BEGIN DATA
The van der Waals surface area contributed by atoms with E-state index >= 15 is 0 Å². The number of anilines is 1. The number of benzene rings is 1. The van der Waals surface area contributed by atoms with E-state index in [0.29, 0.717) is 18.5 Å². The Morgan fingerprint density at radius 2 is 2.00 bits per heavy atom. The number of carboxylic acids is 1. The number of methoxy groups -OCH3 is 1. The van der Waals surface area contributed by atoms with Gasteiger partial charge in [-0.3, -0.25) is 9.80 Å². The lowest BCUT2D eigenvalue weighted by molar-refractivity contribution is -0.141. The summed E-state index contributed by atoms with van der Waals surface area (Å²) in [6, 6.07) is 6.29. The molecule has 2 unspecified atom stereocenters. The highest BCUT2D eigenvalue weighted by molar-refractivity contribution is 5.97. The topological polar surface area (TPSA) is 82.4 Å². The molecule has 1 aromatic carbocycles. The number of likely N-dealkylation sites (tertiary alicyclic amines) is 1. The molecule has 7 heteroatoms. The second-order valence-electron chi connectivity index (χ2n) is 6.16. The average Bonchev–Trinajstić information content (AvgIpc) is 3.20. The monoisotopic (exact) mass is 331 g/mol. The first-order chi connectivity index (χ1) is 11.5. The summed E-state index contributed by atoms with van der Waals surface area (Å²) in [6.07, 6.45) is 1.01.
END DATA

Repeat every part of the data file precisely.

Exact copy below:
The van der Waals surface area contributed by atoms with E-state index >= 15 is 0 Å². The number of anilines is 1. The number of benzene rings is 1. The van der Waals surface area contributed by atoms with E-state index in [0.29, 0.717) is 18.5 Å². The Morgan fingerprint density at radius 2 is 2.00 bits per heavy atom. The number of carboxylic acids is 1. The number of methoxy groups -OCH3 is 1. The van der Waals surface area contributed by atoms with Gasteiger partial charge in [-0.3, -0.25) is 9.80 Å². The lowest BCUT2D eigenvalue weighted by molar-refractivity contribution is -0.141. The summed E-state index contributed by atoms with van der Waals surface area (Å²) in [6, 6.07) is 6.29. The molecule has 2 unspecified atom stereocenters. The highest BCUT2D eigenvalue weighted by molar-refractivity contribution is 5.97. The topological polar surface area (TPSA) is 82.4 Å². The molecule has 1 aromatic carbocycles. The number of likely N-dealkylation sites (tertiary alicyclic amines) is 1. The molecule has 7 heteroatoms. The second-order valence-electron chi connectivity index (χ2n) is 6.16. The average Bonchev–Trinajstić information content (AvgIpc) is 3.20. The monoisotopic (exact) mass is 331 g/mol. The first-order chi connectivity index (χ1) is 11.5. The summed E-state index contributed by atoms with van der Waals surface area (Å²) in [6.07, 6.45) is 1.01.